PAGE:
4.  UNDETECTABLE MEANS UNTRANSMITTABLE – there have been numerous studies involving a + and a – partner (and the + partner being undetectable) and in absolutely NONE of these cases has the + partner infected the – partner.
  5. Some people live 10+ years with HIV without experiencing any symptoms. This is because the virus doesn’t show any symptoms after the initial infection period, and it’s during this period (incubation) that it becomes rather difficult to pass on. You’re mostly likely to contract it from someone who has A) Just been infected, or B) Been infect for a long time. Thankfully, I was somewhere in the middle when I met my partner, and now with medication, there’s less than a 1% chance he’ll ever contract it. (It would be a 0% chance based on studies, but science doesn’t like to give us that number in case the impossible occurs one day)
  6. Someone on medication is going to live just as long as you are, possibly longer because of the bi-yearly check-ups and regular testing that may catch other illnesses before they can become harmful. 
  7. AIDS isn’t a singular thing. It’s the term used for a variety of illnesses (cancer, etc) one can only contract when they have a weak immune system.
  8. Coffee is life.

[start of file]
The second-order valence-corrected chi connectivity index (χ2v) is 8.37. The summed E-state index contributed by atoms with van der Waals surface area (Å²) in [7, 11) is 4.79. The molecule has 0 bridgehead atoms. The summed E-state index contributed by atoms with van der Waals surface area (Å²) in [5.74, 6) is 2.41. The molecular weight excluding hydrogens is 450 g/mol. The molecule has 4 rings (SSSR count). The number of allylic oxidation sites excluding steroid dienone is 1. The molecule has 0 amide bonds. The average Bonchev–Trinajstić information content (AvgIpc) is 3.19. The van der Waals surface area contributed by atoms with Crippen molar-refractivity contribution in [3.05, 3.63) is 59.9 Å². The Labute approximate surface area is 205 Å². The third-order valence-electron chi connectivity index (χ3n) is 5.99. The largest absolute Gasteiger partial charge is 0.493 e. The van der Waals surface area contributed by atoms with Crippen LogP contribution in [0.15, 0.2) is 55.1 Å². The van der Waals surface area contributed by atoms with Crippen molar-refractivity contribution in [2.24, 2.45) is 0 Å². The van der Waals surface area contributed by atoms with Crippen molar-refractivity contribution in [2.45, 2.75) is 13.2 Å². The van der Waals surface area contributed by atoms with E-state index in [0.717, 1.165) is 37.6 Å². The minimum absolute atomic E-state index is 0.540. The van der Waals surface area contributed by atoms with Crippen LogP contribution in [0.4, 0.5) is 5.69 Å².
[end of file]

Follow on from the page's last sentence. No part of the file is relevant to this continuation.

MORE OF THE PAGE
Of course, a lot of the information I’m giving you is watered down like a cocktail at happy hour, but the foundations are solid. HIV is NOT a scary, easily spread plague upon the population (at least, not in any first world countries). It’s not something that should make you feel uncomfortable to discuss. It’s not a subject you should shy away from. In fact, it’s because of the discomfort the topic brings that so many people perpetuate these fictitious, borderline slanderous lies that paint anyone living with the virus to be an infectious monster that merely needs to brush up against you on public transport to bring your world crashing down around you.

I’m more likely to sprout wings than you are to catch HIV from your food. The sky is more likely to turn green than you are to catch HIV from dried + blood. Donald Trump is more likely to be a great president than you are to catch HIV from hugging a + person.

You see where I’m going with this?

I’m going to end this little rant of mine by linking to a trustworthy website that my doctor recommended when I first found out I had the virus. If it’s something that peaks your curiosity at all, I suggest giving it a look:

   Where to find TC



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  1. great information in this article TC!

  2. Thanks for the information TC. I hadn't really thought about #6 in that perspective. And, #8 is stating the obvious. ;-)

  3. Thank you for the information there is so much I didn't know.

  4. Thank you for your educated and calming post,and good cause to support. I remember in the 80s when I was an HR Mgr having to deal with the fear when an employee came forward admitting he was HIV+. We're a bit past that level of fear now, but not with folks who don't want to listen.

  5. very informative post, thank you for sharing

  6. Fortunately, incredible advances have been made with respect to this disease so that it no longer destroys quite so many lives and loves. Thank you for sharing your information in such a calm (mostly, lol) and reasoned fashion.